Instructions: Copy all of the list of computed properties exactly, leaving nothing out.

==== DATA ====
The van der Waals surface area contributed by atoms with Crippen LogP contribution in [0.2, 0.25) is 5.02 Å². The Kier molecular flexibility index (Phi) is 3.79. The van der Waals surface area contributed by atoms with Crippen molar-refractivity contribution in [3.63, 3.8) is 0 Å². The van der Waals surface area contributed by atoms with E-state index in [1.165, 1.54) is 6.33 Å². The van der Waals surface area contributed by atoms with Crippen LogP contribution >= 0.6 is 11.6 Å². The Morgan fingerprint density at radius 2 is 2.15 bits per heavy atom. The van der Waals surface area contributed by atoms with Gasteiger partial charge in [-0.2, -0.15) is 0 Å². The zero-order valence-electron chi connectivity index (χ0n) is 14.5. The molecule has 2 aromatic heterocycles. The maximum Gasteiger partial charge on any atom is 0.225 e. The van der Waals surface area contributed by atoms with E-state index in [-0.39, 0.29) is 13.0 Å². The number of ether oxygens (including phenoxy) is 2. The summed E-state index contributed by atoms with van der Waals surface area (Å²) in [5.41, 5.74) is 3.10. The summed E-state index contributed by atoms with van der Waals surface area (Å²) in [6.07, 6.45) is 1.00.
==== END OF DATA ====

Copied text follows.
The van der Waals surface area contributed by atoms with Crippen LogP contribution in [0.2, 0.25) is 5.02 Å². The Kier molecular flexibility index (Phi) is 3.79. The van der Waals surface area contributed by atoms with Crippen molar-refractivity contribution in [3.63, 3.8) is 0 Å². The van der Waals surface area contributed by atoms with E-state index in [1.165, 1.54) is 6.33 Å². The van der Waals surface area contributed by atoms with Crippen LogP contribution >= 0.6 is 11.6 Å². The Morgan fingerprint density at radius 2 is 2.15 bits per heavy atom. The van der Waals surface area contributed by atoms with Gasteiger partial charge in [-0.2, -0.15) is 0 Å². The zero-order valence-electron chi connectivity index (χ0n) is 14.5. The molecule has 2 aromatic heterocycles. The maximum Gasteiger partial charge on any atom is 0.225 e. The van der Waals surface area contributed by atoms with E-state index in [-0.39, 0.29) is 13.0 Å². The number of ether oxygens (including phenoxy) is 2. The summed E-state index contributed by atoms with van der Waals surface area (Å²) in [5.41, 5.74) is 3.10. The summed E-state index contributed by atoms with van der Waals surface area (Å²) in [6.07, 6.45) is 1.00.